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Tollgate land preserved
NORTH BEND - The debate over the future of Tollgate Farm's "central meadow" is over, and just about everyone is happy with the result.
North Bend Mayor Joan Simpson announced at the City Council meeting Oct. 16 that the Trust for Public Land (TPL), an environmental conservancy organization, had completed successful negotiations to buy the central meadow, which rests near State Route 202, just inside the western edge of the city.
The council unanimously agreed to issue $1.6 million in councilmanic - or council-only approved - bonds needed to close the deal on the purchase of the central meadow, and council members repealed an ordinance that had placed a $3.56 million bond levy on the Nov. 6 general election ballot.
"This is a historic day," said Councilman Mark Sollitto. "The western edge of town will be preserved to welcome everyone who comes into our city."
Simpson said the purchase was made possible by a donation to the TPL, the organization that helped buy 330 acres of the 410-acre farm earlier this year.
Kent Whitehead, project manager for the TPL, said he couldn't disclose any information about the donor, who wished to remain anonymous, but he did say the donor had been interested in preserving the farm and had been following the issue since development of the land was first proposed in 1996.
When a primary election last month failed to obtain the public support needed for the $3.56 million levy, the donor and TPL entered into negotiations and were able to work out a deal. Whitehead said the purchase was one of the biggest his group has ever made.
"This speaks to the importance of the property," he said. "This [a purchase the size of the central meadow] rarely happens."
The final price paid for the central meadow to the Miller family, who owned Tollgate Farm, is unknown, but it is less than the original $7.2 million asking price, said North Bend Treasurer Elena Montgomery.
Though the deal was made possible by the donor, much of the total cost will be paid with public money, with $1.6 million coming from the bonds passed by the council and another $500,000 made available through sewer utility bonds.
The bonds carry with them an interest rate of 4.9 percent, the lowest rate since the early 1970s. The 25-year bonds will be paid for with money from real estate excise taxes, which place a 0.5 percent tax on every home bought and sold in North Bend.
That money, which totals about $130,000 a year, should cover the $114,617 a year that will be needed to pay back the bonds, Montgomery said.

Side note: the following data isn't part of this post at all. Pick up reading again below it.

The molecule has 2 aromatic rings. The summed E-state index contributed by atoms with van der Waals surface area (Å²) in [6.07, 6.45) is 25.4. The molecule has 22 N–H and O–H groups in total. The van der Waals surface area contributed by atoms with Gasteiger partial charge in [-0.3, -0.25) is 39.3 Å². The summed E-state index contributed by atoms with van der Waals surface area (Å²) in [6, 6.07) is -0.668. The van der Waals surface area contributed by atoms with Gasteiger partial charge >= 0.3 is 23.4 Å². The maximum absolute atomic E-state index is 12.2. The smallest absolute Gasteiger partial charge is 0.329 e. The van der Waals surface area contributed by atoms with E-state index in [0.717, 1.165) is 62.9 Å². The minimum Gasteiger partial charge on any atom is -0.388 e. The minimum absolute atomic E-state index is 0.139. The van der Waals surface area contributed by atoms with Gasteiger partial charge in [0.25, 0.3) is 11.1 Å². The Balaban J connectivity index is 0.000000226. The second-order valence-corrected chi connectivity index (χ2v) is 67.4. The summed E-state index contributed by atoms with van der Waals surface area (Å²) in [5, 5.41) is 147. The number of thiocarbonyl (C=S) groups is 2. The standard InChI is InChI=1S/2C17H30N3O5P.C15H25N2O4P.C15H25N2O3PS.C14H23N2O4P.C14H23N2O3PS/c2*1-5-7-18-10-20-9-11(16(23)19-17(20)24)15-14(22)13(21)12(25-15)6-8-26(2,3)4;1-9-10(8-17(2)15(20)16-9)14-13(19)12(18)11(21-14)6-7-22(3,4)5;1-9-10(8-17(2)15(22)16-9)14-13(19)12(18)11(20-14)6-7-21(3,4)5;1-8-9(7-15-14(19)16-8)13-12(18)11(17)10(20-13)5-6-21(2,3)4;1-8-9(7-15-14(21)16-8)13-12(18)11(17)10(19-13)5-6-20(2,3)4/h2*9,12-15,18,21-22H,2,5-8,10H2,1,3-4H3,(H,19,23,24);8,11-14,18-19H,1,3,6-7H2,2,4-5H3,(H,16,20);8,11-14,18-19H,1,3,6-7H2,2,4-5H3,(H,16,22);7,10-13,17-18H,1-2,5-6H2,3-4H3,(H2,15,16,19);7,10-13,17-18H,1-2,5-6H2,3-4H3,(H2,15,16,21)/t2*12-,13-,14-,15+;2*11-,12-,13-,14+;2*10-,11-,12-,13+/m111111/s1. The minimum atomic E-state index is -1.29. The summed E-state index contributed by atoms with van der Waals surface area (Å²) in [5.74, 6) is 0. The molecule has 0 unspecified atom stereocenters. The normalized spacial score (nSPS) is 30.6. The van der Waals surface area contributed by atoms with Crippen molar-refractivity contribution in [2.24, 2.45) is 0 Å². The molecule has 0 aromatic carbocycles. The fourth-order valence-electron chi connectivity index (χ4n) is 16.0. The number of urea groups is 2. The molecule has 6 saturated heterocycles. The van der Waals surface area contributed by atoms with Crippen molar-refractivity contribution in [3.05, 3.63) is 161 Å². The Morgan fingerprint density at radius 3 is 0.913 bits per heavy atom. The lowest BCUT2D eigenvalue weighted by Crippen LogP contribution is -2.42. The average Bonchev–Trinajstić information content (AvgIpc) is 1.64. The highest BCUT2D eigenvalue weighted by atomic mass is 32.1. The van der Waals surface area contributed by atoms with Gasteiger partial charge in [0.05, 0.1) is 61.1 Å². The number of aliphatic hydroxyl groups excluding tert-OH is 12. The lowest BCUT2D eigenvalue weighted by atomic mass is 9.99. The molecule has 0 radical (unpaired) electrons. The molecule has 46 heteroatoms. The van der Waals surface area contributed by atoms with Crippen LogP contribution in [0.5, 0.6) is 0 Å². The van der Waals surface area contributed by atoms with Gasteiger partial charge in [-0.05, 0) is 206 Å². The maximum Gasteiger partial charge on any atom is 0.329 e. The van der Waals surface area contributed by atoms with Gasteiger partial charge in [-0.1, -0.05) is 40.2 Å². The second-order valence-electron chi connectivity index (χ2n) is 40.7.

The central meadow will be purchased with the help of a $200,000 grant and various county sources that are funded through property taxes. They include $2.9 million from King County - which used additional funds to help buy the 330 acres this summer - $750,000 from King County Conservation Futures and $200,000 from the King Conservation District. In all, $6.15 million in public money is being spent on the central meadow.
Should the real estate excise taxes fail to generate enough money to make payments on the bonds, Montgomery said they will be backed by money from a city park fund and from the city's general fund.
Even those who opposed the primary and general election bond levy said the price was right for the central meadow, including Councilman Jim Gildersleeve, who voted to approve the councilmanic bonds.
"There will be no tax increase, and this is a lot less money," he said.
Not all of the funding sources are guaranteed, and Simpson admitted there was some hesitation to buy the land with public money in these lean times. But she said she was convinced the purchase price was something that couldn't be passed up.
"I wouldn't have done this if I thought it would put the city in financial crisis," Simpson said.
For supporters of the central meadow purchase, the bonds close the chapter on the most disputed part of the farm, recognized for its rural character as well as its history.
"I don't see anything here to frown at at all," said Friends of Tollgate President Ron Pedee. "That [the central meadow purchase] was certainly part of the original preservation plan."
Council members who supported the purchase said North Bend had completed a momentous chapter in its history.
"This is the most important meeting we've been through," said Councilwoman Elaine Webber. "We're going to have a legacy, and that is what this has been all about."
The only land left of the Tollgate Farm that has not been preserved is a 30-acre patch zoned as a business park. The plans for it are being reviewed by the City Council, and although the TPL has an option to buy it until as late as next October, city officials have said the land would likely be developed.
"That parcel makes the most sense to develop," Simpson said. "Frankly, I've always been for developing that part."
You can reach Ben Cape at (425) 888-2311, or e-mail him at email@example.com.